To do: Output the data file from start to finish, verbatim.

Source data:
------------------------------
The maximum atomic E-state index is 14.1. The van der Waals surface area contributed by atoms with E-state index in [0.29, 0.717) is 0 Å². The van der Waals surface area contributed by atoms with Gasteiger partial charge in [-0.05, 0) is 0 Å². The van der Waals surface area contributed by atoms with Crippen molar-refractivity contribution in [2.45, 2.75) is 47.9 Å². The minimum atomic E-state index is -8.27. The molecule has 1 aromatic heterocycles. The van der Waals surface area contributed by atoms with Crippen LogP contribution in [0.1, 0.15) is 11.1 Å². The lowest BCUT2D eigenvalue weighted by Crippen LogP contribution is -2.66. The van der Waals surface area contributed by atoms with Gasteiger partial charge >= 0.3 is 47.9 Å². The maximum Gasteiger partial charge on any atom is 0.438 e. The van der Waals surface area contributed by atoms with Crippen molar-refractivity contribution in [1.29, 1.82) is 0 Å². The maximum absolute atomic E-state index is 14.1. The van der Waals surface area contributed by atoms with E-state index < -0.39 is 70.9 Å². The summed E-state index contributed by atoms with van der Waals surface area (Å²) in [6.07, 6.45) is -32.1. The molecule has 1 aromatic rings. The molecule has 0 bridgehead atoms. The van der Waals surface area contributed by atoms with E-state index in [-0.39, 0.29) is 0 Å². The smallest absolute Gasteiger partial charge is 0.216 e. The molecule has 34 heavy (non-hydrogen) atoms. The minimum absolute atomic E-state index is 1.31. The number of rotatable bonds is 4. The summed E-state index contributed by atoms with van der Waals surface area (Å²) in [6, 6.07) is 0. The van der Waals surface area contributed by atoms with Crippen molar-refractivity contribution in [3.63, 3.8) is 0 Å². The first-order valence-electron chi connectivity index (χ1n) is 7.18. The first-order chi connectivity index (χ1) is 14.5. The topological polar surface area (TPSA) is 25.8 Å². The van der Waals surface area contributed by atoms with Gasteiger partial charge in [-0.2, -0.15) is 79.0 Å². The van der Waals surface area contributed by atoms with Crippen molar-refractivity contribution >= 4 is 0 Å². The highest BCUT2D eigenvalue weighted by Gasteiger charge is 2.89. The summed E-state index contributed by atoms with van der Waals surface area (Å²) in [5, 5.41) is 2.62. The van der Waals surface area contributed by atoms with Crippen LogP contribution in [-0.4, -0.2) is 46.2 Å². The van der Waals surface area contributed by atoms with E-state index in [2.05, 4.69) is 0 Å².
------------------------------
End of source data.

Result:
The maximum atomic E-state index is 14.1. The van der Waals surface area contributed by atoms with E-state index in [0.29, 0.717) is 0 Å². The van der Waals surface area contributed by atoms with Gasteiger partial charge in [-0.05, 0) is 0 Å². The van der Waals surface area contributed by atoms with Crippen molar-refractivity contribution in [2.45, 2.75) is 47.9 Å². The minimum atomic E-state index is -8.27. The molecule has 1 aromatic heterocycles. The van der Waals surface area contributed by atoms with Crippen LogP contribution in [0.1, 0.15) is 11.1 Å². The lowest BCUT2D eigenvalue weighted by Crippen LogP contribution is -2.66. The van der Waals surface area contributed by atoms with Gasteiger partial charge >= 0.3 is 47.9 Å². The maximum Gasteiger partial charge on any atom is 0.438 e. The van der Waals surface area contributed by atoms with Crippen molar-refractivity contribution in [1.29, 1.82) is 0 Å². The maximum absolute atomic E-state index is 14.1. The van der Waals surface area contributed by atoms with E-state index < -0.39 is 70.9 Å². The summed E-state index contributed by atoms with van der Waals surface area (Å²) in [6.07, 6.45) is -32.1. The molecule has 1 aromatic rings. The molecule has 0 bridgehead atoms. The van der Waals surface area contributed by atoms with E-state index in [-0.39, 0.29) is 0 Å². The smallest absolute Gasteiger partial charge is 0.216 e. The molecule has 34 heavy (non-hydrogen) atoms. The minimum absolute atomic E-state index is 1.31. The number of rotatable bonds is 4. The summed E-state index contributed by atoms with van der Waals surface area (Å²) in [6, 6.07) is 0. The van der Waals surface area contributed by atoms with Crippen molar-refractivity contribution in [3.63, 3.8) is 0 Å². The first-order valence-electron chi connectivity index (χ1n) is 7.18. The first-order chi connectivity index (χ1) is 14.5. The topological polar surface area (TPSA) is 25.8 Å². The van der Waals surface area contributed by atoms with Gasteiger partial charge in [-0.2, -0.15) is 79.0 Å². The van der Waals surface area contributed by atoms with Crippen molar-refractivity contribution >= 4 is 0 Å². The highest BCUT2D eigenvalue weighted by Gasteiger charge is 2.89. The summed E-state index contributed by atoms with van der Waals surface area (Å²) in [5, 5.41) is 2.62. The van der Waals surface area contributed by atoms with Crippen LogP contribution in [-0.4, -0.2) is 46.2 Å². The van der Waals surface area contributed by atoms with E-state index in [2.05, 4.69) is 0 Å².